Hope to hear more from you, I'm a big fan of your blog. lots more Kifaru stuff that I'm going to be reviewing in the next few weeks.

The Suburban Bushwacker said...

Diggity Dog thanks for stopping by and taking the time to comment.

Survivor man is pretty good, a real step in the right direction, honest about what's set up for TV and realistic in the things attempted.


LRR said...

I, too, have enjoyed Survivorman. The material he presents isn't too over the top, and he's honest about his failings. If anything, I get a sense of confidence that spending a night in the wilderness, unprepared, is survivable. I don't think too many believe that.

In my outdoor adventures, I've come to believe a night in the woods is a matter of when, not if, and with experience know there isn't much out there that will harm me, other than myself. Of course, I've taken to carrying a small kit with a few things to make this a bit more comfortable when it happens. Not to mention, I've almost always got a gun and a dog with me. Two confidence boosters.

Unfortunately, my attempts to get the guys to do a dry run of this always fails, no matter how much beer I offer to bring along.

The Suburban Bushwacker said...


That night in the woods - I've had trouble selling it to them too.
Beer, fried things and the campfire what's not to like?

Le Loup said...

We do not get TV reception here, & have not had TV for 30 years or more. But we do watch videos, & I absolutely do not see the point in that posed survival rubbish. I just turn it off.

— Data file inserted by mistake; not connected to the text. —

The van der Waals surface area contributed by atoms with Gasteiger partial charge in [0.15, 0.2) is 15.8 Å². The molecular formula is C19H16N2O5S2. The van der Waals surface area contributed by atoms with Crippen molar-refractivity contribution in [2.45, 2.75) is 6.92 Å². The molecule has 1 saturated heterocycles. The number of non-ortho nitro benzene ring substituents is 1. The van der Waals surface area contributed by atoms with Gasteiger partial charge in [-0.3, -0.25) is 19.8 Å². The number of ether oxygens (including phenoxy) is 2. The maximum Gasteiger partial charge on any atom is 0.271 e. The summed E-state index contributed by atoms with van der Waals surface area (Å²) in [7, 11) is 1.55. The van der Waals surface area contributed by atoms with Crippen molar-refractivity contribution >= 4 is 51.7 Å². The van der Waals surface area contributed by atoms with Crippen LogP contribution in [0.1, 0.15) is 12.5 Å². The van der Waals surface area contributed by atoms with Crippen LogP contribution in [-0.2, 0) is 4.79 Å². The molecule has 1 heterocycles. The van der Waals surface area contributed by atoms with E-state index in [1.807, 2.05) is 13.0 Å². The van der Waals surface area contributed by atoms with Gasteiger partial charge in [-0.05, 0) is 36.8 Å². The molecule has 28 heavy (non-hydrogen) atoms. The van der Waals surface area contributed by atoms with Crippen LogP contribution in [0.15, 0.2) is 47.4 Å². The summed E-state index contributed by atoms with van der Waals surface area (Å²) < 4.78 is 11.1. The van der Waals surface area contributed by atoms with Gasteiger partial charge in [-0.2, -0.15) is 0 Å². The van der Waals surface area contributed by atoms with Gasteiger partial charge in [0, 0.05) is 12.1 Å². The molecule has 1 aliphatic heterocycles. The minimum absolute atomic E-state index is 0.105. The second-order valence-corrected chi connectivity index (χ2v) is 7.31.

The Suburban Bushwacker said...


I make you right


Exploriment said...


Mmmm...Kifaru-y goodness.

Grylls is an affable enough guy I suppose, but I really have to wonder how many people who find themselves in the woods after a lifetime in front of a TV, have the misguided notion that the silly stunts he does are a good idea. I have to wonder how many people who don't know better have or will get themselves killed imitating them. I'm proud to say that my 7 year old nephew even realizes what a hammy twit he is. “He does really dangerous stuff! He went down in an old mine. That's dumb!” “Yes it is.”

Les Stroud is “better”, but my beef with him is that stupid conceit of being as well prepared as the average recreational outdoor user. Sure many have little more than some bubble gum, and a water bottle, but how about driving home the idea that you should have more than that - that anyone heading outdoors should have the necessities. It's hard enough with all those things. Use the show to hammer the viewer that you must have those things on you.

There are lots of little home made videos on YouTube that show good outdoor skills, I just wish that an organization with better equipment and production facilities would tackle them.